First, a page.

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Random Prize Drawing: On Oct 5, I will randomly choose one of the captions submitted in the comments section below. The lucky author will win a signed copy of my friend Dianne Hales’ wonderful book, “La Bella Lingua“. I’ll announce the winner in next week’s blog post.

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Deadline: Midnight October 3, 2012

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Estrazione a caso: Il 5 ottobre, 2012, estrarrò a caso una delle didascalie. Il fortunato autore vincera’ una copia firmata del libro <> della mia amica Dianne Hales. Annunciero’ il nome del vincitore nel blog della settimana successiva.

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Scadenza del concorso: Mezzanotte del 3 ottobre, 2012

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So put on your creative thinking caps and let me have your best captions. Good luck!

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Allora datevi da fare e mandatemi le vostre migliori didascalie! In bocca al lupo!

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(Tante grazie al mio amico ed assistente editoriale onorario Nico Tarallo!)

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Posted in italian travel, Italian Vocabulary, learn italian, Photo Foto Blog, Sayings | Tagged , , , , , , | 24 Comments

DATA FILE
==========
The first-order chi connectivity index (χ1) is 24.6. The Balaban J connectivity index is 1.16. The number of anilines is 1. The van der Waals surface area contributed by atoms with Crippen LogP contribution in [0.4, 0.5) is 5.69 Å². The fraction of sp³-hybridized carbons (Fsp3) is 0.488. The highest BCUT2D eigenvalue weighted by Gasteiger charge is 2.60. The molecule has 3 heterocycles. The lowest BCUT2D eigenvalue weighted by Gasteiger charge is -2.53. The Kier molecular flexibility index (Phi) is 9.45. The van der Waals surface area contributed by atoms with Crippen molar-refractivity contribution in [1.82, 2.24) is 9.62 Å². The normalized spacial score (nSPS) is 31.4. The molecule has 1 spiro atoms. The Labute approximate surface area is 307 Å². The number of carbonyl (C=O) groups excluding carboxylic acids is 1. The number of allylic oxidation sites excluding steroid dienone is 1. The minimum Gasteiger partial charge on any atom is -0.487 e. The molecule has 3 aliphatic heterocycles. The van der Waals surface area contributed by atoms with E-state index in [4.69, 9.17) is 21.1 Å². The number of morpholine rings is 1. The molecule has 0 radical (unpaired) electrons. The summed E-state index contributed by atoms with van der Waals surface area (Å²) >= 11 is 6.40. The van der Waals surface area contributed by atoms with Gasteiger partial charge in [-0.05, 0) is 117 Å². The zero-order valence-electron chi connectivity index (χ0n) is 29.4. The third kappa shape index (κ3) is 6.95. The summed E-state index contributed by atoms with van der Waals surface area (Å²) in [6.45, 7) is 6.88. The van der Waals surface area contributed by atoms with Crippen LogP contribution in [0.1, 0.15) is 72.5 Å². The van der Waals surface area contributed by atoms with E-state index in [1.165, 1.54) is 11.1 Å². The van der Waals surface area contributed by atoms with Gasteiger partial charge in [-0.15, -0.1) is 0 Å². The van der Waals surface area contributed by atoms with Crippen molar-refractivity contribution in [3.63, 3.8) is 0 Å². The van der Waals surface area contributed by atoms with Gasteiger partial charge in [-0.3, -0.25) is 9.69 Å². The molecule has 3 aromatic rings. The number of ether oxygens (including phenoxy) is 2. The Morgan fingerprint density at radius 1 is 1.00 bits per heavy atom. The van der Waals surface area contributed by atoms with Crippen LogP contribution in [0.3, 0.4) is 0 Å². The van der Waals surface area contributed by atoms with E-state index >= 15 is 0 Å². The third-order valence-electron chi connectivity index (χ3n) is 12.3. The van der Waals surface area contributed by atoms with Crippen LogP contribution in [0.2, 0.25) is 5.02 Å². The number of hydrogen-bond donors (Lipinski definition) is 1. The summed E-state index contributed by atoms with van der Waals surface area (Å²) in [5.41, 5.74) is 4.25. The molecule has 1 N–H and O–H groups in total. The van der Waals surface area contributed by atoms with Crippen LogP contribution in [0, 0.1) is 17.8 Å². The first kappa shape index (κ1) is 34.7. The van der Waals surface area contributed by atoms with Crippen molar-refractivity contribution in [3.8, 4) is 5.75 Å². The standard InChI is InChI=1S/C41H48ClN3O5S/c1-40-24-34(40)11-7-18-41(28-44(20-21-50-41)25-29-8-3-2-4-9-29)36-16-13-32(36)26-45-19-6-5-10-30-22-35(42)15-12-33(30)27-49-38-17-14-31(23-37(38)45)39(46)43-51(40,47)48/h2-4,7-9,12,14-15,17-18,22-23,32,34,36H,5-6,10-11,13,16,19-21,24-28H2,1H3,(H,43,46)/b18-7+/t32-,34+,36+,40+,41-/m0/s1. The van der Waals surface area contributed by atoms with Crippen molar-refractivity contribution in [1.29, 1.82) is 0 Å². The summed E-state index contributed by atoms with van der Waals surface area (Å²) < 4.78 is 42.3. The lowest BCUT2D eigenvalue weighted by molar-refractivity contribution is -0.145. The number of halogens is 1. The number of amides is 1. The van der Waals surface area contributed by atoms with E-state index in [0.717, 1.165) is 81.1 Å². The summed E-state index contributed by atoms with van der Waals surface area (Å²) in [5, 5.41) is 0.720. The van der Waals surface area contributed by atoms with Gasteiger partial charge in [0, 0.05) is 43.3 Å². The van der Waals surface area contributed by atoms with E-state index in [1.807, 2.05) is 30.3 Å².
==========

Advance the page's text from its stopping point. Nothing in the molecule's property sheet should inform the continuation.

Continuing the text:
A Good Sign, Part 2 | Signs Around Venice | Foto Blog

One good blog post deserves another!… and since I couldn’t fit all the great Venetian sign photos in last week’s posting (A Good Sign | Un buon segno), here are the rest — including the stories that go with them. Enjoy!

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sign for the Devil's Forest Pub in Venice

L’insegna del Devil’s Forest Pub a Venezia, completo di un diavolo, un cinghiale, ed un cervo / Sign for the Devil’s Forest Pub in Venice, complete with a devil, a wild boar, and a deer stag

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sign for the Devil's Forest Pub in Venice

Un’altra insegna del Devil’s Forest Pub. Con un nome cosi’ si potrebbe credere di essere in Inghilterra, pero’ nel sottofondo si vede la bandiera veneziana gialla e rossa con il famoso leone alato. / Another sign at the Devil’s Forest Pub. With a name like this, you might think it was in England, but in the background you can see the red and yellow Venetian flag with it’s famous winged lion.

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poster, sign for the klimt exhibition in venice

Un’affissione per una mostra di Klimt a Venezia dal 24 marzo al 7 agosto del 2012 / A poster advertising a Klimt exhibit in Venice, from March 24 to August 7, 2012

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sign, poster for an event organized by laboratoria occupato morion in venice, italy

Un’affissione che fa pubblicita’ per un evento di musica organizzato dal Laboratorio Occupato Morion a Venezia /  A poster publicizing a music event organized by the Laboratorio Occupato Morion in Venice [According to Lonely Planet, this counter-culture social center throws a wicked dance party featuring local Venetian music groups.]